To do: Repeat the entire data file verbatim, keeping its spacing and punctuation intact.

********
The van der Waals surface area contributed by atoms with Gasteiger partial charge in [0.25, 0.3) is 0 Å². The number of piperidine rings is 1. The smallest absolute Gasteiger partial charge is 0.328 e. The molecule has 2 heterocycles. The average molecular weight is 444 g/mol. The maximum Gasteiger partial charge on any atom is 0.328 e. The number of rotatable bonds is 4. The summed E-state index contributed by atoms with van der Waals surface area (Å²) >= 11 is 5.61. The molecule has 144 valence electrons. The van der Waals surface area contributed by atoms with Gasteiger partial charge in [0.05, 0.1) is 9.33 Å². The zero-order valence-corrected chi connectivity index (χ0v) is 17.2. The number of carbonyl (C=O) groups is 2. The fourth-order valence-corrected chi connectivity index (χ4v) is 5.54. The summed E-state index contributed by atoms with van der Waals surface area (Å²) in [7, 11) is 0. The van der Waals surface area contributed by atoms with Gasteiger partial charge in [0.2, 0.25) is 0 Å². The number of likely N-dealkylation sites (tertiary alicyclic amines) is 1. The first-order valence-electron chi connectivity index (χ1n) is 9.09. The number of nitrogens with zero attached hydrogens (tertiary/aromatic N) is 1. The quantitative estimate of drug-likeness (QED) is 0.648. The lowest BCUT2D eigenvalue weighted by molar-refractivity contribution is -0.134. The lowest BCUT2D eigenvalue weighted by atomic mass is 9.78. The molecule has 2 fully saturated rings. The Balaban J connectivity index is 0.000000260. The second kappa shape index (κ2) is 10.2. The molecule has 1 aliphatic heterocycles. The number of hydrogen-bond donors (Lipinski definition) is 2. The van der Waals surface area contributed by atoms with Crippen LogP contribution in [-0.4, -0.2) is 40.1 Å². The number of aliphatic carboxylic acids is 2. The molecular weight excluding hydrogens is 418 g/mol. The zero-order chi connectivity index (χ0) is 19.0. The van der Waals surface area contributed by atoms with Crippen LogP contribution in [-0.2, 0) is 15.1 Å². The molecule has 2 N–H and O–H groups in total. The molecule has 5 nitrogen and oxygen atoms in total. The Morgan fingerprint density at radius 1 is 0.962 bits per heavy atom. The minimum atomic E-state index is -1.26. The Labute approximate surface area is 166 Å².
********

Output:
The van der Waals surface area contributed by atoms with Gasteiger partial charge in [0.25, 0.3) is 0 Å². The number of piperidine rings is 1. The smallest absolute Gasteiger partial charge is 0.328 e. The molecule has 2 heterocycles. The average molecular weight is 444 g/mol. The maximum Gasteiger partial charge on any atom is 0.328 e. The number of rotatable bonds is 4. The summed E-state index contributed by atoms with van der Waals surface area (Å²) >= 11 is 5.61. The molecule has 144 valence electrons. The van der Waals surface area contributed by atoms with Gasteiger partial charge in [0.05, 0.1) is 9.33 Å². The zero-order valence-corrected chi connectivity index (χ0v) is 17.2. The number of carbonyl (C=O) groups is 2. The fourth-order valence-corrected chi connectivity index (χ4v) is 5.54. The summed E-state index contributed by atoms with van der Waals surface area (Å²) in [7, 11) is 0. The van der Waals surface area contributed by atoms with Gasteiger partial charge in [0.2, 0.25) is 0 Å². The number of likely N-dealkylation sites (tertiary alicyclic amines) is 1. The first-order valence-electron chi connectivity index (χ1n) is 9.09. The number of nitrogens with zero attached hydrogens (tertiary/aromatic N) is 1. The quantitative estimate of drug-likeness (QED) is 0.648. The lowest BCUT2D eigenvalue weighted by molar-refractivity contribution is -0.134. The lowest BCUT2D eigenvalue weighted by atomic mass is 9.78. The molecule has 2 fully saturated rings. The Balaban J connectivity index is 0.000000260. The second kappa shape index (κ2) is 10.2. The molecule has 1 aliphatic heterocycles. The number of hydrogen-bond donors (Lipinski definition) is 2. The van der Waals surface area contributed by atoms with Crippen LogP contribution in [-0.4, -0.2) is 40.1 Å². The number of aliphatic carboxylic acids is 2. The molecular weight excluding hydrogens is 418 g/mol. The zero-order chi connectivity index (χ0) is 19.0. The van der Waals surface area contributed by atoms with Crippen LogP contribution in [-0.2, 0) is 15.1 Å². The molecule has 2 N–H and O–H groups in total. The molecule has 5 nitrogen and oxygen atoms in total. The Morgan fingerprint density at radius 1 is 0.962 bits per heavy atom. The minimum atomic E-state index is -1.26. The Labute approximate surface area is 166 Å².